The only thing better than a bedtime story is a bedtime story that is true. And if you’re the great-great-grandson of the man who helped inspire one of the most beloved characters in all of children’s literature, you’re sure to be treated to something fabulous. This is what little Cole discovers in Finding Winnie, the incredible story of Captain Harry Colebourn and the bear who inspired Winnie-the-Pooh.
Written and narrated by Colebourn’s great-grandaughter, Lindsay Mattick, Finding Winnie takes the form of a bedtime story Mattick tells to her son. Consequently – and appropriately – the tone is tender, but a series of interruptions from Cole prevent it from becoming saccharine.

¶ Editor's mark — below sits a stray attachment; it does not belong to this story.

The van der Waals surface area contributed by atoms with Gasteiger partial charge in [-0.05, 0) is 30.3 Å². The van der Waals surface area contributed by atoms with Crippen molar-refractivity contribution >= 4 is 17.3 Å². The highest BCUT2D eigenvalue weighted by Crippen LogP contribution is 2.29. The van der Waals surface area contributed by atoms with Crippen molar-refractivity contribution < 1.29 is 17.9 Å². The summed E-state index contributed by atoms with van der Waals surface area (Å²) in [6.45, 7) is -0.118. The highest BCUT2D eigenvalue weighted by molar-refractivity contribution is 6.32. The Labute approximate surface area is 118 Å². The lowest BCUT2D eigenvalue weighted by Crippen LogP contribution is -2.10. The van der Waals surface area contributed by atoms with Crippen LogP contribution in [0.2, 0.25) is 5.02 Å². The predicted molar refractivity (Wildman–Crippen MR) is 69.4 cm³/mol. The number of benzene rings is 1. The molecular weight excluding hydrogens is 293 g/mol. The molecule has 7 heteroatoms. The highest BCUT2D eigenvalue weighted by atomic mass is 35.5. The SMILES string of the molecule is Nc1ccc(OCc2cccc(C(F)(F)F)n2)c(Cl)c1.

Colebourn, a Canadian veterinarian tending military horses during the First World War, rescues a bear cub from a man at a train station and names her Winnie after his hometown of Winnipeg. Their bond grows so strong that when it’s time to ship out, Colebourn brings Winnie along. Her charm continues to delight Colebourn and his fellow soldiers overseas. When Winnie is eventually given to the London Zoo, she begins receiving frequent visits from a young boy named Christopher Robin and his father, Alan Alexander Milne. The rest, as they say, is history.
Sophie Blackall’s masterful watercolour illustrations create a visual through-line; Winnie’s story is complex, with many settings, but Blackall’s seasoned hand gives readers something consistent to hold on to. Photographs and ephemera from the Colebourn family archive included in the back pages add further interest to this illuminating new story about “a bear of very little brain.”